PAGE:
The Uniform Civil Code (UCC) calls for the formulation of one law for India, which would be applicable to all religious communities in matters such as marriage, divorce, inheritance, adoption. The code comes under Article 44 of the Constitution, which lays down that the state shall endeavour to secure a Uniform Civil Code for the citizens throughout the territory of India.
The objective of Article 44 of the Directive Principles in the Indian Constitution was to address the discrimination against vulnerable groups and harmonise diverse cultural groups across the country.
The UCC aims to protect the vulnerable sections including women and religious minorities, while also promoting nationalistic fillings through unity. When enacted the code will work to simplify laws that are segregated at present on the basis of religious beliefs like the Hindu code bill, Shariat law, and other religious beliefs.
The code will simplify the complex laws pertaining to marriage ceremonies, inheritance, succession, and adoptions making them one for all and all for one. The same civil laws will then be applicable to all citizens irrespective of their faith, religion, caste, sex, etc.
The origin of the UCC dates back to colonial India when the British government submitted its report in 1835 saying that there was a need for uniformity in the codification of Indian law relating to crimes, evidence, and contracts, specifically recommending that personal laws of Hindus and Muslims be kept outside such codification.
A committee was formed under B N Rau to codify Hindu law in 1941. The task of the Hindu Law Committee was to examine the question of the necessity of common Hindu laws. The committee, in accordance with scriptures, recommended a codified Hindu law, which would give equal rights to women. The 1937 Act was reviewed and the committee recommended a civil code of marriage and succession for Hindus.
Dr. B R Ambedkar, while formulating the Constitution had said that a UCC is desirable but for the moment it should remain voluntary but with time the various governments it’s an issue of debate that it should be adopted or not as a legal way.
Why UCC is needed?
A common civil code would help the cause of national integration by removing disparate loyalties to laws having conflicting ideologies and religions.
As UCC will promote gender justice by removing the inbuilt discriminatory provisions of personal laws.
In the Shah Bano case of 1985, the Supreme Court said: “The hope expressed in Article 44 of the Constitution that the State shall secure for its citizens Uniform Civil Code ought not to remain a mere hope.”
It’s a questionable fact that personal law practices should prevail over the fundamental rights of life, dignity, and non-discrimination.
Delhi High Court Said The modern Indian society was “gradually becoming homogenous, the traditional barriers of religion, community, and caste are slowly dissipating” and thus UCC must be brought as soon as possible.
To fulfill Article 44 of the Constitution provides that the state shall endeavour to secure for the citizens a uniform civil code throughout the territory of India.
Hindu laws were codified in the year 1956; there has been no attempt to frame a Uniform Civil Code applicable to all citizens of the country from all religions.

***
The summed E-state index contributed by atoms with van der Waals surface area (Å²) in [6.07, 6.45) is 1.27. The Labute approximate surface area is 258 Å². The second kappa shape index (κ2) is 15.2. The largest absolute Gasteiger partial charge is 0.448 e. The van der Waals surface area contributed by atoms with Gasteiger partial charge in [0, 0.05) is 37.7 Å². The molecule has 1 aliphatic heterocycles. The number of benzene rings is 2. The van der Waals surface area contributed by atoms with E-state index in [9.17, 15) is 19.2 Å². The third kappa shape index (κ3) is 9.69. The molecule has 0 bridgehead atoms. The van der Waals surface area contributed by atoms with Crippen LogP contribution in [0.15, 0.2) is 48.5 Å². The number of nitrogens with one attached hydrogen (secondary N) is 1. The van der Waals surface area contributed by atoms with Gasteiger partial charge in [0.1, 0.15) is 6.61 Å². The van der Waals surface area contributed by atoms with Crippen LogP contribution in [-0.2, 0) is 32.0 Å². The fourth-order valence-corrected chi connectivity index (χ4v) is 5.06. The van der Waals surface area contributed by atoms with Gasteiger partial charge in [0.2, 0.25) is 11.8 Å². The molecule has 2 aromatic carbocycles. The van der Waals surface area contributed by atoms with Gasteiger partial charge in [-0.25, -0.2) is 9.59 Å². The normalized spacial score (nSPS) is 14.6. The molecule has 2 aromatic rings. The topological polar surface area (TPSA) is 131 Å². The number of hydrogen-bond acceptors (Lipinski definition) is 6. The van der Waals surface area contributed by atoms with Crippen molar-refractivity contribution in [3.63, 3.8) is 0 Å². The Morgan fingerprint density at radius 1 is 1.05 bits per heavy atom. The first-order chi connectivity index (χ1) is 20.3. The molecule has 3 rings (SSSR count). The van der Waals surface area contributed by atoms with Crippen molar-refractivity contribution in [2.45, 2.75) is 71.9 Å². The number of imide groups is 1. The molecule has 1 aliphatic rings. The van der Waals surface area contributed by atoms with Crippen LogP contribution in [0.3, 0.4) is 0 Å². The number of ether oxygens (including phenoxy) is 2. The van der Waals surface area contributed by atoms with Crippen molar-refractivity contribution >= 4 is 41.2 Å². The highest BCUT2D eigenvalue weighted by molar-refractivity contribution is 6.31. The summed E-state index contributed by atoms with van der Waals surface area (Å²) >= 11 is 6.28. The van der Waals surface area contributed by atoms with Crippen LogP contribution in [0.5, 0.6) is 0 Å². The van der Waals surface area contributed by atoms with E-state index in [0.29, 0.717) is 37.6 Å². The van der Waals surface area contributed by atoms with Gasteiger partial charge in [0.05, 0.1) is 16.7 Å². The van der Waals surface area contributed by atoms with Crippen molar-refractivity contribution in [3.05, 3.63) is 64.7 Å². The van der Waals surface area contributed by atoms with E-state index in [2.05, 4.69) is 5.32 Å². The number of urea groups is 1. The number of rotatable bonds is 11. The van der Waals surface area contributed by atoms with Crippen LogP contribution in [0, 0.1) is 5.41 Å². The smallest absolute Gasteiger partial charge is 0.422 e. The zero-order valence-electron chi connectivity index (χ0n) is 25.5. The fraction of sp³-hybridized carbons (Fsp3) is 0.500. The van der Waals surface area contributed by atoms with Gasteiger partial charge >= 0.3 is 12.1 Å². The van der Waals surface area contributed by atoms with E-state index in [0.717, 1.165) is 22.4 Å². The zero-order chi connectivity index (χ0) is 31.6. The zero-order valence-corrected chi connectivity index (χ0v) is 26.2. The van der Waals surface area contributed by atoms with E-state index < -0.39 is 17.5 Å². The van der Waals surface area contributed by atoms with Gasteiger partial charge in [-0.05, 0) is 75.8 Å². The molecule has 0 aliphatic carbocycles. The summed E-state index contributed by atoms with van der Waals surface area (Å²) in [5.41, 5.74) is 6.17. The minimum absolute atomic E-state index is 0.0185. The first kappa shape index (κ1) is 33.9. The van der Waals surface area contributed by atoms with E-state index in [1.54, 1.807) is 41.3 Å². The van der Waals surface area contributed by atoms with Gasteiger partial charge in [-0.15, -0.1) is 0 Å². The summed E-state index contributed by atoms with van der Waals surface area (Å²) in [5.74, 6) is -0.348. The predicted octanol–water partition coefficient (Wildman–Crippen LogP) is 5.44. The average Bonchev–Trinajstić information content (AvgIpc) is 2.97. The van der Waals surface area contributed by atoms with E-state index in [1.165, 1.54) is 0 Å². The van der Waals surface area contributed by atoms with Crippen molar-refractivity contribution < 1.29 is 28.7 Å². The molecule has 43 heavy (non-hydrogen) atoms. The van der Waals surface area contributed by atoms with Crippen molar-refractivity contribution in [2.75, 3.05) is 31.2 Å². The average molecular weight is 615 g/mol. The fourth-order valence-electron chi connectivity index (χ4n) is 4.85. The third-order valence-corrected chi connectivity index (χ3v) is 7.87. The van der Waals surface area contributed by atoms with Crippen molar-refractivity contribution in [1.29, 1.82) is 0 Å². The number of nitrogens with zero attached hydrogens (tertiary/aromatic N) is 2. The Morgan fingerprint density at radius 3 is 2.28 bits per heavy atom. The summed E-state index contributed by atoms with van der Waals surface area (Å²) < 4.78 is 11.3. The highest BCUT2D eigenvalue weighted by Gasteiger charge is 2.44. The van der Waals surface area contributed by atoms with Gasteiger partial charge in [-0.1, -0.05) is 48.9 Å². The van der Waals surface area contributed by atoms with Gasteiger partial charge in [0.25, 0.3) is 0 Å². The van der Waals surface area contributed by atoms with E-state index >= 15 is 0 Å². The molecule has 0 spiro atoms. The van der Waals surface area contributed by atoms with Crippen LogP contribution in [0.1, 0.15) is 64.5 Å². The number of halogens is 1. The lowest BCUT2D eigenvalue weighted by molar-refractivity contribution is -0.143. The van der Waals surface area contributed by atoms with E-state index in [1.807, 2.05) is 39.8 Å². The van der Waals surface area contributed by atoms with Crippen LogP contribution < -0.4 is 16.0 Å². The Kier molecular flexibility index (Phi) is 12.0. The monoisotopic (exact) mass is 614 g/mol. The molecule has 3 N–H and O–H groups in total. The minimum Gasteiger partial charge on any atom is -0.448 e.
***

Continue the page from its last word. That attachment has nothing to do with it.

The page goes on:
The Goa model of UCC can be implemented as there is already enforcement of UCC in Goa.
Why UCC is not needed?
Some believe that the UCC would deny the freedom of religion. It was this uncertainty that led it to be included in the Directive Principles of State Policy rather than the chapter on Fundamental Rights in the Constitution.
Article 28 Freedom as to attendance at religious instruction or religious worship in certain educational institutions.
Article 29 provides that freedom to religious matters and Protection of interests of minorities.
UCC is against the essence of democracy. As we are in a secular state, it is after all, an enabler of rights rather than an inhibitor in sensitive matters of religion and personal laws.
It may not be possible to lay down any rigid time frame on the issue of implementing uniform civil code in the country in view of the sensitivity involved related to religion.
In 2018, a Law Commission of India consultation paper had said that the Uniform Civil Code is “neither necessary nor desirable at this stage” in the country. As secularism cannot contradict the plurality prevalent in the country.
It will reduce the diversity of the nation by painting everyone in one colour. Tribals have their unique customs and traditions as per their culture. Replacing their customs and traditions with a unified law may lead to the identity crisis of the tribals. This may further lead to social tension in the country.
Threat to Multiculturalism as Indian society has a unique identity in the form of its being multiculturalism, and unified law might do away with these unique characteristics of this nation.
In a Democracy, the rule of law should prevail and any change should be gradual as well as progressive and the judicial orders must be inducted into the laws too (If found necessary). Instant change can create disturbances in society, so the need of the hour is bringing it in time when all stakeholders are involved with their futuristic views.
This article is written by;
Mr. Pankaj Kumar Gupta
(Email ID: [email protected])